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The 50 Helium 4G, a slightly larger offering, comes equipped with the same LTE speeds, RAM, 1080p video recording, operating system, GPU, Bluetooth and WiFi and processor, but has a five-inch 1280×720 HD display, 8GB of internal storage, 2MP front-facing camera and a 8MP rear-facing camera. The 50 Helium 4G has dimensions of 5.7”x2.81×0.35” and is available for $249.99.

The launch of both phones addresses the growth in global 4G network availability and the company’s overwhelming success in Europe and takes advantage of its partnership with Qualcomm, leader in mobile chipsets and processors, to jointly engineer and launch affordable 4G solutions worldwide.

Loic Poirier, Archos CEO:

“The smartphone has revolutionized the way consumers access information, giving them the ability to instantly view, connect and share ideas regardless of location and time. The Archos Helium 4G smartphones will once again change consumers’ mindsets by making the best possible technology affordable.”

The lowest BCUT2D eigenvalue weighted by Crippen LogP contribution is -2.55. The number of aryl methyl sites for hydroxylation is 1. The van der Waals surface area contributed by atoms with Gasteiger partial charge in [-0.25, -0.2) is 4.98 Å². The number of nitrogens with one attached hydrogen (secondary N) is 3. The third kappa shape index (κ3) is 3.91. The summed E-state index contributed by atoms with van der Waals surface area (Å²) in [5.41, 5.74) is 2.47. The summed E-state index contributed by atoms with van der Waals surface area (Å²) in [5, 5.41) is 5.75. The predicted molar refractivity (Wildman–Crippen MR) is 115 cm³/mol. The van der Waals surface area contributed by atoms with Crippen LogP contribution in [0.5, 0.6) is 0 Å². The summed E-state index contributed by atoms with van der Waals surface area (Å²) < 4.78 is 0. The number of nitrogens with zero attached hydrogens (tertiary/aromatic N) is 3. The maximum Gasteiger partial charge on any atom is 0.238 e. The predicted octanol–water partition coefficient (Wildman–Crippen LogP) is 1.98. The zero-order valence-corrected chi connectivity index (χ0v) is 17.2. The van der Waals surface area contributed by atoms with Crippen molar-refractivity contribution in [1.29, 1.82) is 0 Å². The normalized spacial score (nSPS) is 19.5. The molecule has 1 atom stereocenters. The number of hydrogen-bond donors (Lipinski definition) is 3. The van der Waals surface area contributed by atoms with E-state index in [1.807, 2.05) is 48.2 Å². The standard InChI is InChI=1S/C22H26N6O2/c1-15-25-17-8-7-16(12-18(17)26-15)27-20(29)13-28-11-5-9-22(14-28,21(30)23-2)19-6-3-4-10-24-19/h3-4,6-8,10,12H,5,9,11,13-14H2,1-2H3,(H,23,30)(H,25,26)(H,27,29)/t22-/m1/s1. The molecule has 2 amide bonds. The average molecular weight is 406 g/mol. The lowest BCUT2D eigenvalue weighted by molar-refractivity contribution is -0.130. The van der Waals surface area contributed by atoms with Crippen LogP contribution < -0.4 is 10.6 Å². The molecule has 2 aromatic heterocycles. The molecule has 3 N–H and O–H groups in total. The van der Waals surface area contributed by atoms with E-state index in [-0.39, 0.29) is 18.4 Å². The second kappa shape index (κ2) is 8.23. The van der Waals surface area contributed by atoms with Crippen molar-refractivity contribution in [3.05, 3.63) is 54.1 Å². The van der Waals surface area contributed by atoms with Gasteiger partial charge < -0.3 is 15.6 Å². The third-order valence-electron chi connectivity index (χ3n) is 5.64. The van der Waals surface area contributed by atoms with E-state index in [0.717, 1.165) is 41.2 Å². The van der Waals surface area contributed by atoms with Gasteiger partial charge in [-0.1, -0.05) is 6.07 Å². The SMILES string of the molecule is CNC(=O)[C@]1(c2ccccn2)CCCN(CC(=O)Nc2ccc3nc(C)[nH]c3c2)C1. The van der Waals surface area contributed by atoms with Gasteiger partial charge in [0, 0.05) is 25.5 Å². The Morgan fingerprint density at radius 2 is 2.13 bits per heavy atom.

Archos’ newest unlocked 4G smartphones support microSD cards for easy memory expansion, has dual cameras with autofocus and LED flash, utilizes microUSB 2.0 connections to sync and charge, and can support a variety of multimedia files such as MP3, WAV, JPEG, GIF and PNG, just to name a few. The Archos Helium 4G smartphones also give users access to a variety to a variety of Google services including the aforementioned Google Play store, Google Chrome web browser, Google Now voice assistant, as well as other Google apps such as  YouTube, Gmail, Hangouts and Google Calendar.